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Turn the Beat Around: The Secret History of Disco
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Turn the Beat Around: The Secret History of Disco

4.0 of 5 stars 4.00  ·  rating details  ·  147 ratings  ·  13 reviews
A long-overdue paean to the predominant musical form of the 70s and a thoughtful exploration of the culture that spawned it
Disco may be the most universally derided musical form to come about in the past forty years. Yet, like its pop cultural peers punk and hip hop, it was born of a period of profound social and economic upheaval. In "Turn the Beat Around," critic and jo
Hardcover, 369 pages
Published June 1st 2005 by Faber & Faber (first published 2005)
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Though mandatory that the reader be an audiophile/music junkie, this is the holy grail (thus far) of disco history. An amazing retrospective that begins in WWII Germany and circuitously traverses the UK, Italy, and the States. Shapiro obsessively pursues the rise of Motown and Philly soul as it mutated into fledgling forms of disco and then exploded into the pop world with such stigmatizing shlock as the Village People. He fixates on details of every significant gay, black, or punk club, roller- ...more
Every now and then, I get motivated to tackle a completely new topic. Such was my outlook when I first picked up this book. I thought, "hey, I love disco. And my musical knowledge is sorely lacking. Let's do this." I started out all gung-ho. I mean, sex! Drugs! Flashing lights! How could it not be totally awesome and relevant to my life?

Not only was it completely irrelevant, it was really...academic. Shapiro takes a thematic approach to disco as opposed to a chronological one. While this is no d
This is not a dishy, who-did-whom tell-all, but rather a true history of a genre and an era. I absorbed it via the AM radio of my youth, and it has stuck in my head ever since. Unfortunately, the book was not linear enough for my taste, and I thus could not get into the author's approach. I read about a quarter of the book, and its all ajumble in me noggin.
Jun 09, 2009 Bernadette marked it as to-read
As you can see from some of the books that I add into my GoodReads I have been fascinated with reading about popular culture including the history of American music. That's why I was excited about reading this book about Disco music. I thought the beginning of the book was pretty interesting because it set the bar for how disco started in the NYC scene during the 1970s. It was also interesting to know how crazy New York City was during the 70s. After reading this I learned a lot about disco that ...more
Probably one of the best books about music out there. A little much for me to read every word of - it's quite long, and goes deep into the workings of a lot of names, songs, bands, even movements that I've never heard of. This is bad for the overall accessibility but it shines through that this guy really knows his disco, and that doesn't stop at the music. Shapiro's not afraid to tell the complete story of the modem western world as if it revolved around a mirrorball instead of the sun. I can't ...more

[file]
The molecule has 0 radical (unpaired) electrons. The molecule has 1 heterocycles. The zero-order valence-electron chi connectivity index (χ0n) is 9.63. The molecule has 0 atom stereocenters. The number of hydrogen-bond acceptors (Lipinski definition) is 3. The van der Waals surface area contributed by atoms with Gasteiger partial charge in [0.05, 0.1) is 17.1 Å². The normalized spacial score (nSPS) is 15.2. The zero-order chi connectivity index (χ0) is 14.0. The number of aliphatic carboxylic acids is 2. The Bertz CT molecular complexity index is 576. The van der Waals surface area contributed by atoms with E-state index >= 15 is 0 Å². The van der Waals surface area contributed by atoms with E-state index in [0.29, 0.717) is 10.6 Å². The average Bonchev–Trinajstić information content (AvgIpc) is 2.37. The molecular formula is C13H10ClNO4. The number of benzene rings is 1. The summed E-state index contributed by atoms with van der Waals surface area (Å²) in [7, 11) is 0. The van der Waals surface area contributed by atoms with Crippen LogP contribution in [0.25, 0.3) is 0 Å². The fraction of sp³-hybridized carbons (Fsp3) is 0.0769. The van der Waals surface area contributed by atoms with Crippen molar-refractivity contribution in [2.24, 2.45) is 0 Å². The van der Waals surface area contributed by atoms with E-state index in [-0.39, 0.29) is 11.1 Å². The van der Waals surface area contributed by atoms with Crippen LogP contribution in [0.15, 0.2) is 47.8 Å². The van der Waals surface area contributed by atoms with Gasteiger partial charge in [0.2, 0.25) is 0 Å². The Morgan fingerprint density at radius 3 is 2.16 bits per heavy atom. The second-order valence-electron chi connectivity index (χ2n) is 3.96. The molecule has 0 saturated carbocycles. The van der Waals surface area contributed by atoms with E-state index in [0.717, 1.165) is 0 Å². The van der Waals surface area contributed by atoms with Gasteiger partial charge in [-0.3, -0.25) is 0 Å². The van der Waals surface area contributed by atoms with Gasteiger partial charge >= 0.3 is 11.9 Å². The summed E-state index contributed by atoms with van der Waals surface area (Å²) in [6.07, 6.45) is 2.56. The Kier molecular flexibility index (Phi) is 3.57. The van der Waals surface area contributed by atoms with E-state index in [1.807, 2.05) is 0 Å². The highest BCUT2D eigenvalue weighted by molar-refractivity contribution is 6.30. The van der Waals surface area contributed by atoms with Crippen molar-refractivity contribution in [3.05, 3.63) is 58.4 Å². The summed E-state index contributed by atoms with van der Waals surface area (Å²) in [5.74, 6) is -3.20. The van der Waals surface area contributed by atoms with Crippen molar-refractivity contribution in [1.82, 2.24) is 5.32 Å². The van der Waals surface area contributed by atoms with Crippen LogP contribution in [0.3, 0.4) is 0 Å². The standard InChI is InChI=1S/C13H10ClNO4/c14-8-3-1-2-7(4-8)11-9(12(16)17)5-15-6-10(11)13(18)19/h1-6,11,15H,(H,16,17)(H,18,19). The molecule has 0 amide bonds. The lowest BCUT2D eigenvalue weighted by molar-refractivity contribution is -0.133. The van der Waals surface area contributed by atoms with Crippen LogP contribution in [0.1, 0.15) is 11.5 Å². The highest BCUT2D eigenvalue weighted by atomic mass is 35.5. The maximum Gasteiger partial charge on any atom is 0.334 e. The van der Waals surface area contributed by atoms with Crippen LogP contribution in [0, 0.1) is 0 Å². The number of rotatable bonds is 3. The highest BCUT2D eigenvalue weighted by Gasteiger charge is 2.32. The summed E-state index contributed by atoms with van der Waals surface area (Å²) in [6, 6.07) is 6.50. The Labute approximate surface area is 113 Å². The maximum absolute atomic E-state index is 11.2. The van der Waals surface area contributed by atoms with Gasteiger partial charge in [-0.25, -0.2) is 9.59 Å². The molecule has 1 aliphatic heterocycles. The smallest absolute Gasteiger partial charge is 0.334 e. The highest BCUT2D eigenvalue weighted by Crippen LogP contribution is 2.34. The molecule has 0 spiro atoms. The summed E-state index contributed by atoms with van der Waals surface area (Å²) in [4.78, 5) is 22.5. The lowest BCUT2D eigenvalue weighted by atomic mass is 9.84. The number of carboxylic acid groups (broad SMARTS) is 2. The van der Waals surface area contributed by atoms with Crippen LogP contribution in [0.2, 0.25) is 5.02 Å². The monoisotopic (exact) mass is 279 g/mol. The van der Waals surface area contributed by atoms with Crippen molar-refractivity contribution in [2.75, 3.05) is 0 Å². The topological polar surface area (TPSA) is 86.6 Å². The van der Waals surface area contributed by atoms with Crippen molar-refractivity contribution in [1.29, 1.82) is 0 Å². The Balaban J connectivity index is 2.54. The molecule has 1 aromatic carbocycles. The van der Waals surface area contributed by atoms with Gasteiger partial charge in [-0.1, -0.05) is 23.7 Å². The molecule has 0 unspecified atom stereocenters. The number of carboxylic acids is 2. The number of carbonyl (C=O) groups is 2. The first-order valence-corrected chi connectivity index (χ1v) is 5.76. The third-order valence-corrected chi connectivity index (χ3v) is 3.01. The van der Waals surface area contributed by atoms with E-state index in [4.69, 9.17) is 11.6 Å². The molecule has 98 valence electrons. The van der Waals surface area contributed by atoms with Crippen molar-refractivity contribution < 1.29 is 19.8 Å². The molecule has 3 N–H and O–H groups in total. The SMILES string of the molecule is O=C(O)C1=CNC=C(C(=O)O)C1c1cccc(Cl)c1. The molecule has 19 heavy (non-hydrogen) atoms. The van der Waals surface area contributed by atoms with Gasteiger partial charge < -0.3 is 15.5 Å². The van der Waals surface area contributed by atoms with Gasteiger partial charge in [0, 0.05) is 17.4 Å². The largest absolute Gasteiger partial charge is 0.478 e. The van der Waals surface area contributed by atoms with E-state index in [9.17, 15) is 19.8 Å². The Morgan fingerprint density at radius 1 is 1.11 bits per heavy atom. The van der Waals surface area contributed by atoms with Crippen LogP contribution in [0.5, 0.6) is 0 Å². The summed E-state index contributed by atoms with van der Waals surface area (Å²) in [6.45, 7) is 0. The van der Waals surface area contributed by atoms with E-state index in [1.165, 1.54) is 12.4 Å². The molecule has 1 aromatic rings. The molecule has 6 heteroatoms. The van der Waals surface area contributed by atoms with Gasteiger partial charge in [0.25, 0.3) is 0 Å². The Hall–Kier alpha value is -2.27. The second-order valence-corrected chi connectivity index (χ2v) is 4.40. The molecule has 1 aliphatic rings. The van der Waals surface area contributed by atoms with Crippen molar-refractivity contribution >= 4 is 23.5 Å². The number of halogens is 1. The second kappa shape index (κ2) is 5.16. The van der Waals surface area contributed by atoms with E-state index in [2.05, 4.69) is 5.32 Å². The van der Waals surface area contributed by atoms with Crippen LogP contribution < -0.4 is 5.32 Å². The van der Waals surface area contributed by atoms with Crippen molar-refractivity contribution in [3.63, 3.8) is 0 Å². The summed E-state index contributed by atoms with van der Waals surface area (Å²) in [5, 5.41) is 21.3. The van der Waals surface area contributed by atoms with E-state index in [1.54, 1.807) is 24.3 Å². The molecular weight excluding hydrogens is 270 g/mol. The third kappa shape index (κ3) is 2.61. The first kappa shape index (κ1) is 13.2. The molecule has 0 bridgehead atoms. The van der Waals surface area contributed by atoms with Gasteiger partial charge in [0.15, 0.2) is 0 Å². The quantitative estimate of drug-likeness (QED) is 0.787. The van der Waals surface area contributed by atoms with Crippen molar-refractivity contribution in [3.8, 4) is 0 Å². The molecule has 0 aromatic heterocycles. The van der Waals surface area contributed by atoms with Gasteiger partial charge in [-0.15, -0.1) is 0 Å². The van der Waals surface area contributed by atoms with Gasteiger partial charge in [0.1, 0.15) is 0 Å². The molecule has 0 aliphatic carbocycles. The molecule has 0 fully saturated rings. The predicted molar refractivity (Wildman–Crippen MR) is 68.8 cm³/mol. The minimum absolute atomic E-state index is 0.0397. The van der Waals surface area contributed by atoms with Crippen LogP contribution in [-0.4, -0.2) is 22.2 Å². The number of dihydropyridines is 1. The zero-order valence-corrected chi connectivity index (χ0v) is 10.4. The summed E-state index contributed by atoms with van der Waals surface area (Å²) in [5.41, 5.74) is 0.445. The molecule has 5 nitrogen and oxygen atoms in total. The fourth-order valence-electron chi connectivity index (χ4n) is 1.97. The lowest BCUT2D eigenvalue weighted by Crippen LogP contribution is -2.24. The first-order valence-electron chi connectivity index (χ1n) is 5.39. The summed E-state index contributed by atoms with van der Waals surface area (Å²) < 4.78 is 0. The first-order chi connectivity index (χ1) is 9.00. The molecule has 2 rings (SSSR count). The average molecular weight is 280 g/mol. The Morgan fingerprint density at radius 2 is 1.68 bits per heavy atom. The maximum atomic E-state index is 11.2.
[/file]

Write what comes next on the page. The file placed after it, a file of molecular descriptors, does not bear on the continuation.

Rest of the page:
Though ot quite as inclined toward historical collage and far flung erudition as Greil Marcus(which is probably a good thing), "Turn the Beat Around" is smart, well-written, engaging history of disco. It covers both its musical and (sub)cultural origins, giving equal weight to genre innovators such as Larry Levan and Nicky Siano and to the New York-centered scene that fused together an increasingly out young homosexual population with a multi-racial, multi-ethnic club culture, increasingly alien ...more
This is a great book! I would have given it 5 full stars, but the mention of Deleuze & Guattari and Roland Barthes in a book about disco prevents me from doing so. So, in spite of brilliant new-asshole-tearing of the exact two things that kept me from appreciating disco for so long, The Village People and Saturday Night Fever, half a star gets deducted for un-merited mention of said eggheads.
Apr 19, 2007 Warren rated it 4 of 5 stars  ·  review of another edition
Recommends it for: Everyone who wishes they'd been at Studio 54
Shelves: non-fiction
Makes a compelling case that disco was more boundry breaking than 60s hippie music, and more revolutionary than punk. Well-research and engaging, it tackles something that's always been thought of as disposable with seriousness (and a fair amount of fun).

Biggest revelation: Disco isn't soul music as much as it is a mutated form of Broadway musical arias.

Highly recommended.
Even if you've read the essential histories of the DJ (LAST NIGHT A DJ SAVED MY LIFE) and disco (LOVE SAVES THE DAY), this book is equally valuable in placing disco and its progeny (house, garage, hiNRG, etc.) in a worldwide social & cultural context. Plus it's an incredibly fun read.
Andie Nash
I preferred this one to "Hot Stuff," but neither book really had a lot of oomph to it. Both were extremely well-researched and well-written, but so very dry. Great books, just not that fun to read.
I could not put this down. Highly addictive reading, especially for those of us who hated Led Zeppelin and wanted to dance. Try dancing to Stairway to Heaven.
A good read that places disco in its socio-cultural and historical context. A fascinating analysis -- well worth reading.
This book almost made me wish I were 20 years older.
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